A Recipe for Murder

-- Begun by Kats


This idea for a “round robin  was conceived by Kats – she wrote the basics of the first section, posted it on the internet, then challenged the rest of us to finish it, changing whatever we liked along the way.


A single candle and crackling fire in the fireplace illuminated Jessica Fletcher’s bedroom. She lay propped up in her bed, thick quilts covering her legs and chest. She was chilled to the bone, exhausted emotionally and physically.  Jessica looked out the window as the snow swirled outside; it was if they were in the middle of a snow globe. She was numb. She couldn’t feel anything any more; her heart had long since past registering anything beyond the guilt and the grief that she had felt in the past few hours. She heard footsteps and looked over at the door. Seth came in, and the candlelight reflected off his face with a warm glow. He had a tray in his hands, and set it on the night stand.

Seth sat on the edge of her bed and made himself comfortable. Taking her chilled hands in his, he held them in his warm ones briefly.  He could see colour returning to Jessica’s cheeks, but she was still chilled through. He tucked the covers up closer and asked, "Can I get you anything else, Jess?"

She shook her head. "No."

Seth drew in a slow breath before going on. "Can you tell me about what happened tonight?"

He saw the struggle on her face, the welling of tears. He let go of her hands and cupped her face in his hands. Her cheeks were still freezing cold.

"Jess,” he said, “I almost lost you tonight.  For what ever reason, I understand, but, please tell me what you were doing tonight, and why you felt … that you couldn’t come to me with whatever was wrong."

"Because its my fault. I caused her to die, I killed her," said Jessica in a hoarse voice.

"You couldn’t ever harm any one," Seth began. He saw Jessica withdraw from him, close her eyes to fight back the tears, then open them as they spilt over her cheeks. Seth wiped her tears with his fingers and slid his hands down to take her hands again in his.

"Please, Jess, tell me, help me understand … start at the beginning and tell me."

Jessica closed her eyes, and Seth thought she would avoid what he had said. The she began in the same hoarse voice.

"Selka Dorrity came to me and asked if I could help get her a job at the high school. I knew that since her husband Rory’s death she had been struggling to make ends meet. If I had said no, Selka would still be alive."

Jessica took a moment to take a breath. "I spoke with the principal about Selka and he hired her for the cafeteria. All she had to do was wash dishes in the kitchen. That’s all she did for the first three weeks. She did it well, and without complaint.

Selka was noticed by the cafeteria manager as being bright, hardworking, and capable of doing so much more than just washing dishes.  He arranged for Selka to learn how to do the prep work for the meals, leaving the dish washing to others. She took on this responsibility very seriously. Early in the morning she would come to work and clean, then prepare the food for the breakfasts to be cooked.  Selka began to not only clean her prep area, but other places as well - inside the equipment, under the counters, and even in the freezer.  It was while she was cleaning in the freezer that she said she discovered the steam ship rounds.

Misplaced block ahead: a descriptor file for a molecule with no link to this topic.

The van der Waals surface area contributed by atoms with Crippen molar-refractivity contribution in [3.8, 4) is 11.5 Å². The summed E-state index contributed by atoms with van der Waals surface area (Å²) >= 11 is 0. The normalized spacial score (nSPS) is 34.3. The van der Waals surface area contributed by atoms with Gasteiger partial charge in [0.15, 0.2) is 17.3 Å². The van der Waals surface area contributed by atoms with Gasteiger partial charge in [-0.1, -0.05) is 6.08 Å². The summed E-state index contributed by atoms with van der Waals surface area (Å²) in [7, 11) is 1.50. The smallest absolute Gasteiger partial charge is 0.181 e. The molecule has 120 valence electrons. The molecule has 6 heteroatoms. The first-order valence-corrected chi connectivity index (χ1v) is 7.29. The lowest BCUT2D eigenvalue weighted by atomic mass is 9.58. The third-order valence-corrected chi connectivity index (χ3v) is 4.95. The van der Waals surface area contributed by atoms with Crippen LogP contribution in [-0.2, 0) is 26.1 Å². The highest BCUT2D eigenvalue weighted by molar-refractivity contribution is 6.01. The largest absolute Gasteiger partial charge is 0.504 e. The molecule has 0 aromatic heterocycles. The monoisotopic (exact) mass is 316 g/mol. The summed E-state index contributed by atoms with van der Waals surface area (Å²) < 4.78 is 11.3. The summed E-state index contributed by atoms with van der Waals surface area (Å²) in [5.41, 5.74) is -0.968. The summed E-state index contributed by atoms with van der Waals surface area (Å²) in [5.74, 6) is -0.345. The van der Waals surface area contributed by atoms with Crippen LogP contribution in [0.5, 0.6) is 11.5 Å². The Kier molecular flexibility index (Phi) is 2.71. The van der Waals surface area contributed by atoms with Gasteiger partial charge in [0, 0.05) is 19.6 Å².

“She knew that they weren’t on the menu, and when they disappeared, she brought it to my attention.  I thought they may have been used for the school board meeting. The cafeteria did the catering for that as well as the meal program.  Then she came to me about the other food. I didn’t follow up on it, and I should have. The school was always having events, and I put it off as her loneliness."

Seth poured Jessica a cup of tea from the pot and helped her hold it in her shaking hands. She took a few sips from it before she had him put it aside, and for a moment was silent.

"Then what happened?" Seth prompted her.

"I heard rumors of a federal auditor coming, that funds were missing.  A very unpleasant man, Ronald Percy was.  Selka told me of overhearing an argument between him and the cafeteria manager.  Maybe I sounded harsh, but I just told her that it wasn’t her job to worry about what was happening with the auditor.  Then she called me two nights ago, and said that the auditor’s car was still at the school - after it was all locked up.  I told her there were many reasons, and to go to bed…  Seth, I should have seen the signs!  I should have known or suspected…"  She covered her face with her hands for a moment in silence.

"None of this is your fault, it just happened," Seth said gently.

"But it is!” Jessica flared back.  “I went to the principal and let him know of her suspicions.  I didn’t know that he would turn blame on her for her not reporting it directly to him. That set off the whole series of events - the manager firing her, and finding the evidence that she was the one taking the funds.  The school seized her accounts, and she had to mortgage her home for bail.  No one would hire her.  And then she called me, and said she had to speak with me, out at the park by the bridge. 

“She was angry, and depressed, and leaning on the rail of the bridge. She blamed me for all of it, and said she had proof that she had hidden. That I had to believe her."